"The classroom as a reflection of society", writes Antonis about one of the best films of the year.
"The Class" is one of the best films I’ve seen in years. Subtle, nuanced, and human, it leaves you with a feeling of disillusionment and wonder about the inherent contradictions of an education system which reflects society at large.
It’s also very much about human nature, and what gives people a sense of purpose, self-justification, and the confirmation of their moral high ground. It’s the kind of film that you can take as simple story, yet it is packed with messages which go far beyond the narrow limits of the storyline.
The opening sequence is the reversal of roles: first day at school for the teachers, and like a bunch of schoolchildren, you see their excitement and awkwardness, a sense of a new beginning, gossip about who’s good and who’s bad, what to look out for, etc.
The whole film is about the power dynamic between the teacher and his students. It is an interaction of constant struggles and antagonisms, where both students and teacher compete for each other’s respect and understanding. There are moments of empathy and when some sort of mutual understanding appears, which however is utterly lost by the subtly paternalistic attitude of the teacher, endowed to him by his authority as the educator.
The classroom is a reflection of society, and as such the same social tensions are constantly in the air. The elephant in the classroom is race and class, but it is only the students who talk about them. The teacher, in true white Frenchman-style, never addresses these issues, and is amused when his students do. He feels self-justified when the few exceptions of hard-working immigrant kids manage to do well or keep out of trouble. Rather self-indulgently, when a Chinese boy (who for them is proof that the system is working and that they’re good at their jobs) is facing trouble because his family is threatened with deportation, the school’s teachers feel obliged to help out. But they are only willing to go the extra mile when nothing is at stake for them – when something is, they won’t.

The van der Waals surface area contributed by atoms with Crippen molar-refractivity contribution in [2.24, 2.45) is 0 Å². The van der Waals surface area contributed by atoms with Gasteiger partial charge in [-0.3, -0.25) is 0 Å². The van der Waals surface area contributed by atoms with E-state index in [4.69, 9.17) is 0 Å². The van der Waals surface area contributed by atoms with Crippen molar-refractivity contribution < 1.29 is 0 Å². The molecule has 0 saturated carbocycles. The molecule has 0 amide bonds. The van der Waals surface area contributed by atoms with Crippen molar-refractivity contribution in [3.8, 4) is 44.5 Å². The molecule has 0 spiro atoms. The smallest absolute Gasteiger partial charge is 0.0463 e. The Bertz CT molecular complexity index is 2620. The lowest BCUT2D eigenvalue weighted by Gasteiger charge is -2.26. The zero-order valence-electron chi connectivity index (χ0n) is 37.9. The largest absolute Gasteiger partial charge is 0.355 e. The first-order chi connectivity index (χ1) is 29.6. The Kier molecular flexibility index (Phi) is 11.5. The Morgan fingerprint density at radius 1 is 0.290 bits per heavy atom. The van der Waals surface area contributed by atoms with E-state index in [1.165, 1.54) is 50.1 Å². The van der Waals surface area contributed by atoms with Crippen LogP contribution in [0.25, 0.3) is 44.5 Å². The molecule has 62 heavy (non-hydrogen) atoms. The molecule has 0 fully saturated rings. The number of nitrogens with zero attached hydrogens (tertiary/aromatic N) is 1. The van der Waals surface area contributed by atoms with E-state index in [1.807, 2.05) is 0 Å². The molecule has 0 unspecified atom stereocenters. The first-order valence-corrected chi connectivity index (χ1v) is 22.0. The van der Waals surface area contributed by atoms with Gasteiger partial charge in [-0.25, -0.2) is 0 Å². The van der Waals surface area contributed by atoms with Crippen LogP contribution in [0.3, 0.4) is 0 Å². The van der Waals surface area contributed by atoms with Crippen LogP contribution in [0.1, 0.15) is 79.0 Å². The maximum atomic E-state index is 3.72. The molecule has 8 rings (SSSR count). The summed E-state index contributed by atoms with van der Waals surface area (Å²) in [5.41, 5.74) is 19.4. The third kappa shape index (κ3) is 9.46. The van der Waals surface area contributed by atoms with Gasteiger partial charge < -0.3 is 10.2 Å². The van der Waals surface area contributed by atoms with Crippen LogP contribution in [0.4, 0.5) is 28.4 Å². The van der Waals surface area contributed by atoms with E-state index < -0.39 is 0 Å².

Interestingly, the teacher is no Manichean-kind of guy. He is no dislikeable character. He is neither a racist old fart, nor an upper class snob. But elements of both are subtly part of the character. I truly believe that he’s doing his best – but it’s not just that this is not enough, he is also unable to do any better, constrained by a very elaborate system of power that he is (actively) part of.
There are many other elements that turn the school a microcosm of society. For example, the silly, meaningless structures of transparency and accountability which serve no purpose whatsoever than to project an image of dialogue and participation. But there is little substance to them and they are at place simply to justify the arbitrariness of the decisions taken. This rings a bell, in Labour Britain.
It’s not all gloom however. There are many funny incidents, and students are masters in being witty in order to make their voice and opinions heard.
Admirably, the protagonist is also the author of the autobiographical book on which the script is based. Such deep self-criticism is indeed rare. Highly recommended.